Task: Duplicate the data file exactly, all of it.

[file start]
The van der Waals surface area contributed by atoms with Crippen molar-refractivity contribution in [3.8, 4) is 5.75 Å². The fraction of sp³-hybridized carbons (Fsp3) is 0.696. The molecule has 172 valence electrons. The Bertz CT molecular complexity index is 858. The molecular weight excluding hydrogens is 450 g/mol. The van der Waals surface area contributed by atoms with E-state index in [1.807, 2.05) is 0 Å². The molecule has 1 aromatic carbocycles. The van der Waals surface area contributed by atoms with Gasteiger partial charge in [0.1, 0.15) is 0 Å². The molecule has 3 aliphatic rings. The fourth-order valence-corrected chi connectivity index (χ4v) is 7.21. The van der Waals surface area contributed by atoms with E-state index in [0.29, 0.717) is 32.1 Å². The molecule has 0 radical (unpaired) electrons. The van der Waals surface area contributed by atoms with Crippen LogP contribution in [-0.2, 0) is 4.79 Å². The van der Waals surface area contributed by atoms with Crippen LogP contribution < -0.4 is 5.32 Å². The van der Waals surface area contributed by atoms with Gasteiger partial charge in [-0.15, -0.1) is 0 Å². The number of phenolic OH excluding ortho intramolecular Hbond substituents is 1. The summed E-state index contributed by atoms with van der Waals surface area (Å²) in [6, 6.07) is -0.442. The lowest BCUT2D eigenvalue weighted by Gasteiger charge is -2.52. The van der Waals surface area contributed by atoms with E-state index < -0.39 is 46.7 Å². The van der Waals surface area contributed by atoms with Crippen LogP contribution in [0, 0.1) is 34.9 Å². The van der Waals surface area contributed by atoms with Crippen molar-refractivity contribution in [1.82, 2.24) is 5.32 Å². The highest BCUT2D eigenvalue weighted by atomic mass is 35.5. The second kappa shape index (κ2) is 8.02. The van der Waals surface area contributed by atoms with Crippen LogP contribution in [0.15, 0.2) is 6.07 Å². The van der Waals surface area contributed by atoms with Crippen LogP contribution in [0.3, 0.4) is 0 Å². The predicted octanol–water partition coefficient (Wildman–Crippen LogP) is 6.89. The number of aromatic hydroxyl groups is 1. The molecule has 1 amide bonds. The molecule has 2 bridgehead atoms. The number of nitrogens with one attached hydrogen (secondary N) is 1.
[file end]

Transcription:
The van der Waals surface area contributed by atoms with Crippen molar-refractivity contribution in [3.8, 4) is 5.75 Å². The fraction of sp³-hybridized carbons (Fsp3) is 0.696. The molecule has 172 valence electrons. The Bertz CT molecular complexity index is 858. The molecular weight excluding hydrogens is 450 g/mol. The van der Waals surface area contributed by atoms with E-state index in [1.807, 2.05) is 0 Å². The molecule has 1 aromatic carbocycles. The van der Waals surface area contributed by atoms with Gasteiger partial charge in [0.1, 0.15) is 0 Å². The molecule has 3 aliphatic rings. The fourth-order valence-corrected chi connectivity index (χ4v) is 7.21. The van der Waals surface area contributed by atoms with E-state index in [0.29, 0.717) is 32.1 Å². The molecule has 0 radical (unpaired) electrons. The van der Waals surface area contributed by atoms with Crippen LogP contribution in [-0.2, 0) is 4.79 Å². The van der Waals surface area contributed by atoms with Crippen LogP contribution < -0.4 is 5.32 Å². The van der Waals surface area contributed by atoms with Gasteiger partial charge in [-0.15, -0.1) is 0 Å². The number of phenolic OH excluding ortho intramolecular Hbond substituents is 1. The summed E-state index contributed by atoms with van der Waals surface area (Å²) in [6, 6.07) is -0.442. The lowest BCUT2D eigenvalue weighted by Gasteiger charge is -2.52. The van der Waals surface area contributed by atoms with E-state index < -0.39 is 46.7 Å². The van der Waals surface area contributed by atoms with Crippen LogP contribution in [0, 0.1) is 34.9 Å². The van der Waals surface area contributed by atoms with Crippen molar-refractivity contribution in [1.82, 2.24) is 5.32 Å². The highest BCUT2D eigenvalue weighted by atomic mass is 35.5. The second kappa shape index (κ2) is 8.02. The van der Waals surface area contributed by atoms with Crippen LogP contribution in [0.15, 0.2) is 6.07 Å². The van der Waals surface area contributed by atoms with Crippen LogP contribution in [0.3, 0.4) is 0 Å². The predicted octanol–water partition coefficient (Wildman–Crippen LogP) is 6.89. The number of aromatic hydroxyl groups is 1. The molecule has 1 amide bonds. The molecule has 2 bridgehead atoms. The number of nitrogens with one attached hydrogen (secondary N) is 1.